“MK Prasad was a real son of Kerala soil,” writes Madhav Gadgil

I was fortunate enough to know and be inspired by four remarkable people: Salim Ali, Edward O Wilson, MK Prasad and Chandiprasad Bhatt, all nature lovers, thinkers and doers. Among them, I spent the most time with Salim Ali and MKP, but Salim Ali was 46 years older than me and I lost him when I was 44.

MKP was 11 years older, and we have remained in constant contact since our first meeting in 1979. A leading figure in Kerala Sasthra Sahitya Parishad (KSSP), he gradually steered him towards larger goals. As early as 1971, he organized through the KSSP a seminar on pollution problems in the Ernakulam district. The KSSP thus evolved from a movement of simply educating people about scientific understanding of the natural world to raising questions of social importance and applying science to their elucidation, triggering a growth in the membership of the KSSP.

MKP and his friends brought in independent experts to examine issues such as the pollution of Chaliyar, publishing a study of the “dying river” in 1979. The spirit of these investigations was captured by the slogan adopted by the KSSP in 1974, “Science for Social Revolution”.

Critical role in the Silent Valley campaign

The most famous of the KSSP studies concerned the Silent Valley hydroelectric project. In 1977, MKP wrote an article in ‘Sastragathi’ pleading for it to be spared from submersion. Initially, KSSP members were unconvinced; for, after all, they were very much concerned with the necessity of producing energy and with this employment in the State. But MKP persisted, appreciating the need to take a broader view of the issues. He joined with physicists, engineers, agronomists and fellow economists from the movement to undertake a broader social, technical and economic assessment of the project. This classic study brought to light the fact that Kerala could make much more energy available at lower cost by investing in energy conservation than by building a hydel project. It was through this post that I first heard about MKP, and it was a good omen that when I first met him on October 2, 1979, we spent an entire day together during of a trip to Silent Valley. This started a friendship that lasted over four decades and I worked closely with him both at the Indian Institute of Science in Bengaluru and in retirement in Pune.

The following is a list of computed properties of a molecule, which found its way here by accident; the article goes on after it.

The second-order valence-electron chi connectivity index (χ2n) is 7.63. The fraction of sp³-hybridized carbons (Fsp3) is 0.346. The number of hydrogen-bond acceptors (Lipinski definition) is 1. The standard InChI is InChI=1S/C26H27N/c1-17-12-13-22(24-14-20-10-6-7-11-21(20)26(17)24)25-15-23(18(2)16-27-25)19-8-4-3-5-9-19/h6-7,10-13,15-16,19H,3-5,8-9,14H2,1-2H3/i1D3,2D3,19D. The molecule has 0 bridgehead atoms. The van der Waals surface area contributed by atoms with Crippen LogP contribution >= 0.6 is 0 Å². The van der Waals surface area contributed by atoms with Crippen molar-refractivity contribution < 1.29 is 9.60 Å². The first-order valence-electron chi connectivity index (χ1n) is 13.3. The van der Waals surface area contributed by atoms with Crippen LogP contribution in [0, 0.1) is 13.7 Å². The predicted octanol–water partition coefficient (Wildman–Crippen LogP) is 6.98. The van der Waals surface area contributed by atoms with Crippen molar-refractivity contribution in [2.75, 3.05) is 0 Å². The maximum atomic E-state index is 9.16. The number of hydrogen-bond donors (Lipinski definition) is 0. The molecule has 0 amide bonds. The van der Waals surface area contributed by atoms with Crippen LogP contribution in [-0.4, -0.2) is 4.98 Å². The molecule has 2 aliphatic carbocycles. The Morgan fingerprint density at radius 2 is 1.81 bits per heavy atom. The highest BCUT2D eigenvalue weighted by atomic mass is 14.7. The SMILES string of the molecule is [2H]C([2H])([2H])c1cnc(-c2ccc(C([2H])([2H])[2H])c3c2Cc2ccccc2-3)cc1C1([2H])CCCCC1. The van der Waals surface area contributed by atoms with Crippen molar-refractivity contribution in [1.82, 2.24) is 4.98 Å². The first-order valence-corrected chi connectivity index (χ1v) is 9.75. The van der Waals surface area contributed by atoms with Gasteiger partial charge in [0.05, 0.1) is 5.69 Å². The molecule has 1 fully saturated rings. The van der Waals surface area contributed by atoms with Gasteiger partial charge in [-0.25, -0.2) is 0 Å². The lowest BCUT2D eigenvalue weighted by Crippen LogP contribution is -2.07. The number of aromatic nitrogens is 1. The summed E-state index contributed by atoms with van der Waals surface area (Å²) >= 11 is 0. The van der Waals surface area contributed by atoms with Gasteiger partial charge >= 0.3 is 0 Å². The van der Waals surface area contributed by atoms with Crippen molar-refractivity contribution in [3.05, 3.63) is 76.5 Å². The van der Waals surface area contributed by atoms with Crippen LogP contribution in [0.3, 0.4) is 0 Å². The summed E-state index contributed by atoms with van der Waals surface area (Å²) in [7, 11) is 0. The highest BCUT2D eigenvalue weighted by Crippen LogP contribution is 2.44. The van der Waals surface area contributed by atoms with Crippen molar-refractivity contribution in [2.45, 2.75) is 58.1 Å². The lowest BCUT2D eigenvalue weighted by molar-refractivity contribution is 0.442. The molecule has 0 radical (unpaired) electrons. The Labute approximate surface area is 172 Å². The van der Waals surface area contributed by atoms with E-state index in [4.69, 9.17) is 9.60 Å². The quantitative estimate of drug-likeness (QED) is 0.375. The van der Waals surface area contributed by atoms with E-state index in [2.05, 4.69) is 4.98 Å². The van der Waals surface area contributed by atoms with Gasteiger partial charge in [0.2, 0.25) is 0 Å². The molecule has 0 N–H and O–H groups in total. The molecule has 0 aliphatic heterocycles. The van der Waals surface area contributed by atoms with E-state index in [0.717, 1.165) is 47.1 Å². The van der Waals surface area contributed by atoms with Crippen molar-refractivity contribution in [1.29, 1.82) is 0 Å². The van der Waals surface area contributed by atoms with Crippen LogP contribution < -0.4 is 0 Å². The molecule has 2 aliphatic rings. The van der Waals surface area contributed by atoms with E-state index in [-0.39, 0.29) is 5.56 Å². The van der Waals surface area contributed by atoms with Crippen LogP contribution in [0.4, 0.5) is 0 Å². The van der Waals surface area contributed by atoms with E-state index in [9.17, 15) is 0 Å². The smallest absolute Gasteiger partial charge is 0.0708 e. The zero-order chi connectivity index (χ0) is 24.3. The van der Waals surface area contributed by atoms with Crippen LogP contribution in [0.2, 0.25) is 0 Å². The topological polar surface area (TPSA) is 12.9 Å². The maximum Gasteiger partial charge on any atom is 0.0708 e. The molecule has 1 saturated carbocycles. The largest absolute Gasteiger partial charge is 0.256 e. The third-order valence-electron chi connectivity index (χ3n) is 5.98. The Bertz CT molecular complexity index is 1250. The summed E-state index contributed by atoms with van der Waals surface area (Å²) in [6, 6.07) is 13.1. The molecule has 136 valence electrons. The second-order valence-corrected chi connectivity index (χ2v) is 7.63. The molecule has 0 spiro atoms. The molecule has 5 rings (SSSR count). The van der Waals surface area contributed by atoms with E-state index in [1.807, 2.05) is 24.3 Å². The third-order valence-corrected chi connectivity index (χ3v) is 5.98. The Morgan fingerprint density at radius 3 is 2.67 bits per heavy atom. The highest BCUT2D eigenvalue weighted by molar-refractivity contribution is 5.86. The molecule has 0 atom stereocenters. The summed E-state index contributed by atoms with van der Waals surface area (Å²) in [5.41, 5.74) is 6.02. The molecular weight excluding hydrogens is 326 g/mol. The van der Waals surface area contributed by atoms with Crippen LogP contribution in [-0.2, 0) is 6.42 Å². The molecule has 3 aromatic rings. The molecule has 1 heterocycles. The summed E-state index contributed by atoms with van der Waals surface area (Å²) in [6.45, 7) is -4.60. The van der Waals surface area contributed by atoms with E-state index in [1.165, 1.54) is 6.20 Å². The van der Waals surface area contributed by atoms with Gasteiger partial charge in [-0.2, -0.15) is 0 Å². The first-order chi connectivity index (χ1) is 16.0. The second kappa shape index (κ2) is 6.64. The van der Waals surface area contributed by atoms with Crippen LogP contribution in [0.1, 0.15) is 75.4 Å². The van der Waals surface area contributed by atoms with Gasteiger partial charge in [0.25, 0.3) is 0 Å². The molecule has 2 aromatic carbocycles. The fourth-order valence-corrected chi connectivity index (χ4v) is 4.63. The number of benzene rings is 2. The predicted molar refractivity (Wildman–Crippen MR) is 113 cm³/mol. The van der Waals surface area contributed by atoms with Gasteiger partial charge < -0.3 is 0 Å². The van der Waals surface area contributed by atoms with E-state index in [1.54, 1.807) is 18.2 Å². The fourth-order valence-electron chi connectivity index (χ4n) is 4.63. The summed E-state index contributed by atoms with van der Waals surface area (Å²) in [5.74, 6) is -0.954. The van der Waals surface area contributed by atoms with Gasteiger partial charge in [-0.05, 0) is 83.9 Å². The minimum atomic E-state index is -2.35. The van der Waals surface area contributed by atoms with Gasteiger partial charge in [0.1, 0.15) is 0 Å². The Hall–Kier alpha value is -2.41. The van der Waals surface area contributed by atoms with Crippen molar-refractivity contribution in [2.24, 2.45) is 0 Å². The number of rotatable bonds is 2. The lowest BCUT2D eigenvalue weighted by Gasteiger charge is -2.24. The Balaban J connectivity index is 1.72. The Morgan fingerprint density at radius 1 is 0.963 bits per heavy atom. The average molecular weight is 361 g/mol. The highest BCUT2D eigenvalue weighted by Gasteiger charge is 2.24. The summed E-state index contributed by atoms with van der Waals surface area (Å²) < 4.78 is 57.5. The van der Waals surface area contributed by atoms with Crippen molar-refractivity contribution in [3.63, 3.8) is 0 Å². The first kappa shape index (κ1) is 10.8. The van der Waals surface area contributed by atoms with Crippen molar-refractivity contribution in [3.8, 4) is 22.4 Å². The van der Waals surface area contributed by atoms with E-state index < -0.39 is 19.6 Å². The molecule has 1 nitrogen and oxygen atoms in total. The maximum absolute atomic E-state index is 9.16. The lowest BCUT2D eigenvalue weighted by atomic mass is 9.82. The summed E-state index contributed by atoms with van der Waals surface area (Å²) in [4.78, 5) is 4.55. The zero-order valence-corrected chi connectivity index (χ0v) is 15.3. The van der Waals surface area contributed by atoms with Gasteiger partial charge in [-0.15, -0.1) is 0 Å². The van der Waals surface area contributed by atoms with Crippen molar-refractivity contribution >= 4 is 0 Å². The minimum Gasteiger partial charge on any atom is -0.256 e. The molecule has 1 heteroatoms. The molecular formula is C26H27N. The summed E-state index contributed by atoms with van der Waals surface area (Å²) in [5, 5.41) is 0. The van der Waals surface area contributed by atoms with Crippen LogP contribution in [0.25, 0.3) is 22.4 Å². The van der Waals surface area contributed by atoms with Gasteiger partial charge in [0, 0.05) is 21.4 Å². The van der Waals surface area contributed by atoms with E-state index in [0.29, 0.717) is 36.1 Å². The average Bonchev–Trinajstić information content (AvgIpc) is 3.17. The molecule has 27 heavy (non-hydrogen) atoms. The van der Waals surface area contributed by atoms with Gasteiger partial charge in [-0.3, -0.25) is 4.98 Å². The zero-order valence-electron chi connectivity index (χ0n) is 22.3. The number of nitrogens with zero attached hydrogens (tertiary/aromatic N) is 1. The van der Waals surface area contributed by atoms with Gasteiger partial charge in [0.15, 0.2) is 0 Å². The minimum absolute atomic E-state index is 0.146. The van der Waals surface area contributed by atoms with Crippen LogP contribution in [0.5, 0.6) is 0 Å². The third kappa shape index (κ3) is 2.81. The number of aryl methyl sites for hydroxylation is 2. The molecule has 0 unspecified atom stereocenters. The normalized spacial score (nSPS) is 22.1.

We then met at an annual convention of the KSSP, each of us sleeping on mats in a lodge in Thrissur and taking part the following day, February 28, 1980, in a spirited People’s Science Parliament debating the question of the silent valley on the ground of the open temple. Our interactions continued with the work of the Joint Center-State Committee on the SV Project in 1983 and the Literacy Campaign launched in 1986 which resulted in Ernakulam becoming the first fully literate district in the country under the leadership of MKP.

Joint work before the popular planning campaign

He then initiated the Panchayat-level resource mapping program for neo-literates which in turn led to the People’s Planning Campaign (PPC) of 1995-96. I spent as much time as possible with him during these activities, and the approach developed during the PPC had a strong influence on my work in the Western Ghats Ecology Expert Group. He was a pillar of support during the work of WGEEP and arranged to quickly translate it into Malayalam, making it accessible to the people of Kerala.

We were soul brothers and never wore ties or socks and formal leather shoes throughout our lives. He helped me to know the real Kerala in many ways. All the hotels or guesthouses I have stayed in have refused to serve tapioca and fish as dishes below their dignity. So MKP took me to his brother on Vypin Island for a rustic meal centered around tapioca and fish.

Environmentalist Madhav Gadgil. Photo archive: Manorama

In Plachimada

As part of the WGEEP field investigations, MK Prasad drove me to the village of Plachimada, famous for its resistance to the Coca-Cola factory and cheated out of the compensation due to date. So the people continued their agitation in a pandal by the side of the road. We arrived around noon when the tarmac was scorching hot, but a number of people were casually walking around barefoot. They were obviously very comfortable people with Mother Earth!

last meeting

We last met in February 2020 and cruised the backwaters. Thereafter, it was impossible to meet but we continued to talk to each other on the phone. I just finished my scientific autobiography, Western Ghats: A Love Story. Its Malayalam version is also ready and will be released soon. Two weeks ago he called me and told me with great enthusiasm that he would preside over his outing to Ernakulam. Unfortunately, it is not the case. With his passing, Kerala, India and even the world have lost a great champion of nature and democracy.

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